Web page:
Google Drawings has so many classroom applications and this is one idea that can be used in any subject area and grade level.
The following directions are for creating a picture of yourself with 3 different callouts containing a fact about yourself.
- Open Drive.
- Select New, More and choose Google Drawings.
- Change the title from untitled drawing to your first and last name.
- Go to Insert → Image and find the picture you want to use.
- Select Insert → Shape → Callouts.
- Choose one of the callouts.
- Drag the callout to desired location and type in your first fact.
- Drag the yellow dot (located at the tip of the point) to move the point of the callout.
- While the callout is selected, click on the Fill tool and change the color.
- Create 2 more callouts for the other facts.
- You can change the alignment, font, font size and color, etc. of the text, if desired.
- Click Insert →Text Box to add your name to your picture. Drag your text box to the desired location. Change the font and the font size and color so that it is clearly visible.
- Go to File and select Download As → JPEG.
Describe yourself at the beginning of the year.
What was Washington thinking when he crossed the Delaware?
How would you describe a parallelogram?
What are five important facts about an animal cell?
- Directions for finding and adding Chrome Extensions can be found here.
- This one-hour video course by Matt Miller (Ditch That Textbook), will show you ins and outs of Screencastify and some of Matt’s favorite ways to screencast in the classroom.
- 3 Screencastify Features You Probably Didn't Know About by Jake Miller
- Using Screencastify to Improve Student Annotations by Kristi Moore
- How to Use Screencastify to Grade Student Papers by Casey Clark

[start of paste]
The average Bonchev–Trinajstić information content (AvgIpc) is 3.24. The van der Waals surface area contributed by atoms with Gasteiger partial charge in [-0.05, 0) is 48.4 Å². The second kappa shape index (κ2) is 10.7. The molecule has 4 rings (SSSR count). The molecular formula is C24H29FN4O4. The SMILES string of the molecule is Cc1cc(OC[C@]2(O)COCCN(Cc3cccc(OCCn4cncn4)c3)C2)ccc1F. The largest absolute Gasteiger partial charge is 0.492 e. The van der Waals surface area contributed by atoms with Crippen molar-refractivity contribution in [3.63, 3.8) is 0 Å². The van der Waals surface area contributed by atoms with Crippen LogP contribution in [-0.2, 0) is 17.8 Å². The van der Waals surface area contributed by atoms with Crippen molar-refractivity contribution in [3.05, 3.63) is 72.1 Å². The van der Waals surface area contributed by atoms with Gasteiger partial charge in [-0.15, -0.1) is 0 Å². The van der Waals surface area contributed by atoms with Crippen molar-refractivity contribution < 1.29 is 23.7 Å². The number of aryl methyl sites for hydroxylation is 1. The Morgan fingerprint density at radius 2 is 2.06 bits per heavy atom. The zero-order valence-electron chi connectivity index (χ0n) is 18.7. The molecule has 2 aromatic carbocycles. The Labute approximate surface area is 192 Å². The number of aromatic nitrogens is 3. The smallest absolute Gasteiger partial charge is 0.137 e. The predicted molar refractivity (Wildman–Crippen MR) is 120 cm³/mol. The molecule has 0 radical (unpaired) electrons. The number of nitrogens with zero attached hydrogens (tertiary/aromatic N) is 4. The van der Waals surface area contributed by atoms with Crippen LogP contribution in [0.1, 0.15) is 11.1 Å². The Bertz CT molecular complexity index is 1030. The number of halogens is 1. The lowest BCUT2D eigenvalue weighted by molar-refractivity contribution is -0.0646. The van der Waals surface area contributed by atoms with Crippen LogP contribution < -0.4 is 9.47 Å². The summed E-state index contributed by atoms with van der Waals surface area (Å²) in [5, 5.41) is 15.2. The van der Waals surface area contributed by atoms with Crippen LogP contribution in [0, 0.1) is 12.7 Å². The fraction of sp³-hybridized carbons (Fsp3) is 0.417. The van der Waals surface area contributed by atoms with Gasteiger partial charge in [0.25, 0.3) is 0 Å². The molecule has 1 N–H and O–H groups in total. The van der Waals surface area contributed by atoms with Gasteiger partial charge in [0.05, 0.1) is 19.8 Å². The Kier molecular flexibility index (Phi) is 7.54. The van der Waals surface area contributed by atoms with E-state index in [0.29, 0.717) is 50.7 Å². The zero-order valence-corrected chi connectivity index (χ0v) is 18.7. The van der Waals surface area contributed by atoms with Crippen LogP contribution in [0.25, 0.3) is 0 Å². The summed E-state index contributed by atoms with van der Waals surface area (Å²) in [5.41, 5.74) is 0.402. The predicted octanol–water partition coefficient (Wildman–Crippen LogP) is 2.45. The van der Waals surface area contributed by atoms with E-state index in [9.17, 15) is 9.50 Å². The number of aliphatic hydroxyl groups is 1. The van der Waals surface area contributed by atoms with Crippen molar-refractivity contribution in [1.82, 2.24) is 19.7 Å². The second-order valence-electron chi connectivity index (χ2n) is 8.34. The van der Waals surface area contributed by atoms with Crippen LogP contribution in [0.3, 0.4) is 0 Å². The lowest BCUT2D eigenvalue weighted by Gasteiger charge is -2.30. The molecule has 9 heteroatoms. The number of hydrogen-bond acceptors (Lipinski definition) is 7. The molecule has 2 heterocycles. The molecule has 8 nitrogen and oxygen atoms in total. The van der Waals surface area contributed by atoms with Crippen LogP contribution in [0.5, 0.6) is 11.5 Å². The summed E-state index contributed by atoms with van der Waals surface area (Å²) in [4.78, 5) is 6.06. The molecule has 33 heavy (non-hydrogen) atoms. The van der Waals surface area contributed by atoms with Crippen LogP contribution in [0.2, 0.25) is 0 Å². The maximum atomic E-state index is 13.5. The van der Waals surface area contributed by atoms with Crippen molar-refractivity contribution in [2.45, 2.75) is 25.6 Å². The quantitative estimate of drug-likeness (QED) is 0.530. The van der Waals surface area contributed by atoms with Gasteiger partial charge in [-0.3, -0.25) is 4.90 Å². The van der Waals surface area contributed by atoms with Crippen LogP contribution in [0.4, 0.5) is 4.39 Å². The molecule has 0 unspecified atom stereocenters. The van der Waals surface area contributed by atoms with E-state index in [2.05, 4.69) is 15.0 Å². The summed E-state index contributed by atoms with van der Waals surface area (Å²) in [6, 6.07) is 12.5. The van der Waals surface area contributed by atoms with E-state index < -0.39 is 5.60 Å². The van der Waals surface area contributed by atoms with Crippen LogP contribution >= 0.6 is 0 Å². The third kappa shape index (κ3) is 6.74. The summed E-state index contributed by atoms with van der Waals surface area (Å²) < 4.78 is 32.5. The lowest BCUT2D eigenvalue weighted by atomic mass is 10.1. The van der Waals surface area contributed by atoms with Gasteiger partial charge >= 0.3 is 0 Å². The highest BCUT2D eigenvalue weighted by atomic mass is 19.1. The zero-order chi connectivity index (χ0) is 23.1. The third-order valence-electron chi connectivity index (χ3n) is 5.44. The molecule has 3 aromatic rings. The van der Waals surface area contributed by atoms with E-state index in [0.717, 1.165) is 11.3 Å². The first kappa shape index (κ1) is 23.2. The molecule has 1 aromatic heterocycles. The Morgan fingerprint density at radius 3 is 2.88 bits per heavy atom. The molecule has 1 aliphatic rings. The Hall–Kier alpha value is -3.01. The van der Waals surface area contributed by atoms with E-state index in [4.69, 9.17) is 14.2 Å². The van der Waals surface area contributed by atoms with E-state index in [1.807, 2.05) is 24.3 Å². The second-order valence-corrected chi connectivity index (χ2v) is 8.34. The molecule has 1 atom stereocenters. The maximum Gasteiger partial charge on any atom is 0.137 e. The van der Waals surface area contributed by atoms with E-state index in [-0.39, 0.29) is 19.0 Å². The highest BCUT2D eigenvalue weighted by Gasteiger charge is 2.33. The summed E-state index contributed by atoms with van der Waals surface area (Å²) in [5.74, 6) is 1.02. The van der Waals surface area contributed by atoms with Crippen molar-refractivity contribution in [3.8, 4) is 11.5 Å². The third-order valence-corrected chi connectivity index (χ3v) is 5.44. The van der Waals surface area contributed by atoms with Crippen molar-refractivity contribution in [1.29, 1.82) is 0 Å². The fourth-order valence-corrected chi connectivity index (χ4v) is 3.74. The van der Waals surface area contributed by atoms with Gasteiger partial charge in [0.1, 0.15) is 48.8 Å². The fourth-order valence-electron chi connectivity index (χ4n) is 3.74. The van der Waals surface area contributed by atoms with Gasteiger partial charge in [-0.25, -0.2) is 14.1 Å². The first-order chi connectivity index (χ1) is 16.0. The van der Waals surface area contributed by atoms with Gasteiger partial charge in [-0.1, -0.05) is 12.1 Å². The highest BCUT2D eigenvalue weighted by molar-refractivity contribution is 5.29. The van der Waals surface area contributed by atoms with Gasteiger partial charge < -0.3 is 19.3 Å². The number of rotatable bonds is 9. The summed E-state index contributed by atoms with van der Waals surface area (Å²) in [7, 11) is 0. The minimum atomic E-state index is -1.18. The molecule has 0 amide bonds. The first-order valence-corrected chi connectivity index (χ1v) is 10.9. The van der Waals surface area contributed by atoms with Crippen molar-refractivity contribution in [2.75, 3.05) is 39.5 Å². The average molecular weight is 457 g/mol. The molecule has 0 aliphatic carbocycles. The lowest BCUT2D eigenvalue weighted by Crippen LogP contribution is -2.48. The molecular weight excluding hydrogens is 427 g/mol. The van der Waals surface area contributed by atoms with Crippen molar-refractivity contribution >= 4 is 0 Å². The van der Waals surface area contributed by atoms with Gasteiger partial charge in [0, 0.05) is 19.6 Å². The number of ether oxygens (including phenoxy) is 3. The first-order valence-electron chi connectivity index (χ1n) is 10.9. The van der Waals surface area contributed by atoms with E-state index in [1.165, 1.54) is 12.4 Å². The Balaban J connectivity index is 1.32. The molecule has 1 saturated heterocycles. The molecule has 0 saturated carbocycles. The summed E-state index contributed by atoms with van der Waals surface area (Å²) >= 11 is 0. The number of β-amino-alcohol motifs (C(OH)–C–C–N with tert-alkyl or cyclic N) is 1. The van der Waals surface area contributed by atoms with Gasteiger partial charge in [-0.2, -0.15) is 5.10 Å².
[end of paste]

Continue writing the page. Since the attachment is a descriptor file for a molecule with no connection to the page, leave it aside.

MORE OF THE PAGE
Screencastify Math Student Talk
Spanish Screencastify Project
Sutori stories - examples of stories by subject area and age level
Other Apps for Presentations
Shadow PuppetEDU (free with in-app purchases)Croak.It! (free)
Popplet Lite (free)
Little Bird Tales ($2.99)
Canva Graphic Design
25+ EDU Lesson Plans and Resources for Canva by Lisa JohnsonA Simple Video Guide to Canva
Create Amazing Images with Ease
Free Images for Your Projects by Tony Vincent
Photos for Class - This site from Storyboard That includes age-appropriate images and automatically includes a citation for each image.
Pics-4-Learning - The images on this site are copyright-free for teachers and students to use in an educational setting.
Open Clipart - This site includes free vector clip art.
Unsplash - Every 10 days, 10 new high-resolution photos are added to the site. You are free to use the photos for any purpose.
Pixabay - Thousands of high-quality photos, illustrations, and vector graphics are included on this website.
The Noun Project - This website aggregates and catalogs symbols that have been created and uploaded by graphic designers.
Plixs - Thousands of high-quality free photos with Creative Commons License
Top 5 Sites to Find Images for Student Use by Kathleen McGeady
The Educator’s Guide to Copyright, Fair Use, and Creative Commons by The Edublogger
CC Image Search by @digichica